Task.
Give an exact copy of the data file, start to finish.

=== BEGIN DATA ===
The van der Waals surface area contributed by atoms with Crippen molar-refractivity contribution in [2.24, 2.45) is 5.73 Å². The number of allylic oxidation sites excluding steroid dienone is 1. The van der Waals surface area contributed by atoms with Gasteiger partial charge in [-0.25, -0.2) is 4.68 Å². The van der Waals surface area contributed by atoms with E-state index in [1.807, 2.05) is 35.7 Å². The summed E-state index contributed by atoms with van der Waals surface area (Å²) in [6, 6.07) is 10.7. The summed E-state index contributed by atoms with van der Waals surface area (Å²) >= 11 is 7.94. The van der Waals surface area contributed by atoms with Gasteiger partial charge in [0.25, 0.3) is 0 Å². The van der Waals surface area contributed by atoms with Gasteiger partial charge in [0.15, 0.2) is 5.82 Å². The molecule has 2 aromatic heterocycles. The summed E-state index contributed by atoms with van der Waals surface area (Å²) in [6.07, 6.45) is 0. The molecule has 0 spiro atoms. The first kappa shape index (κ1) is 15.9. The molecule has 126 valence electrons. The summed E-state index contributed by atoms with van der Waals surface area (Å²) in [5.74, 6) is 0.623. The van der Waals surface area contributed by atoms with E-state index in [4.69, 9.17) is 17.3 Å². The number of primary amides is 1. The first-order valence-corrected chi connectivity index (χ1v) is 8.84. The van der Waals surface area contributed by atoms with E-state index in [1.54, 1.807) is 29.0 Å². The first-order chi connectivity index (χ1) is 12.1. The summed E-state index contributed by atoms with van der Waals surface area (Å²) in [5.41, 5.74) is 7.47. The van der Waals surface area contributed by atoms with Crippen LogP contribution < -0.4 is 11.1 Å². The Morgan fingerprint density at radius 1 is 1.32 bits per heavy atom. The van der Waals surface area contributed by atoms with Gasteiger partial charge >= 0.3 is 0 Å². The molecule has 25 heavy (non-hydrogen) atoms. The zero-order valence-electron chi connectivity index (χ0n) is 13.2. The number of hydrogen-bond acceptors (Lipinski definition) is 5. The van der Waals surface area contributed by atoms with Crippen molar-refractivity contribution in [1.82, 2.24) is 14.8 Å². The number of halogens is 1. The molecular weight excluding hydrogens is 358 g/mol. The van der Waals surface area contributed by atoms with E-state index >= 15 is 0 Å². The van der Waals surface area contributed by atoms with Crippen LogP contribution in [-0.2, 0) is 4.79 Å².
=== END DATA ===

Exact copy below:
The van der Waals surface area contributed by atoms with Crippen molar-refractivity contribution in [2.24, 2.45) is 5.73 Å². The number of allylic oxidation sites excluding steroid dienone is 1. The van der Waals surface area contributed by atoms with Gasteiger partial charge in [-0.25, -0.2) is 4.68 Å². The van der Waals surface area contributed by atoms with E-state index in [1.807, 2.05) is 35.7 Å². The summed E-state index contributed by atoms with van der Waals surface area (Å²) in [6, 6.07) is 10.7. The summed E-state index contributed by atoms with van der Waals surface area (Å²) >= 11 is 7.94. The van der Waals surface area contributed by atoms with Gasteiger partial charge in [0.25, 0.3) is 0 Å². The van der Waals surface area contributed by atoms with Gasteiger partial charge in [0.15, 0.2) is 5.82 Å². The molecule has 2 aromatic heterocycles. The summed E-state index contributed by atoms with van der Waals surface area (Å²) in [6.07, 6.45) is 0. The molecule has 0 spiro atoms. The first kappa shape index (κ1) is 15.9. The molecule has 126 valence electrons. The summed E-state index contributed by atoms with van der Waals surface area (Å²) in [5.74, 6) is 0.623. The van der Waals surface area contributed by atoms with E-state index in [4.69, 9.17) is 17.3 Å². The number of primary amides is 1. The first-order valence-corrected chi connectivity index (χ1v) is 8.84. The van der Waals surface area contributed by atoms with E-state index in [1.54, 1.807) is 29.0 Å². The first-order chi connectivity index (χ1) is 12.1. The summed E-state index contributed by atoms with van der Waals surface area (Å²) in [5.41, 5.74) is 7.47. The van der Waals surface area contributed by atoms with Crippen LogP contribution < -0.4 is 11.1 Å². The Morgan fingerprint density at radius 1 is 1.32 bits per heavy atom. The van der Waals surface area contributed by atoms with Gasteiger partial charge >= 0.3 is 0 Å². The molecule has 25 heavy (non-hydrogen) atoms. The zero-order valence-electron chi connectivity index (χ0n) is 13.2. The number of hydrogen-bond acceptors (Lipinski definition) is 5. The van der Waals surface area contributed by atoms with Crippen molar-refractivity contribution in [1.82, 2.24) is 14.8 Å². The number of halogens is 1. The molecular weight excluding hydrogens is 358 g/mol. The van der Waals surface area contributed by atoms with E-state index >= 15 is 0 Å². The van der Waals surface area contributed by atoms with Crippen LogP contribution in [-0.2, 0) is 4.79 Å².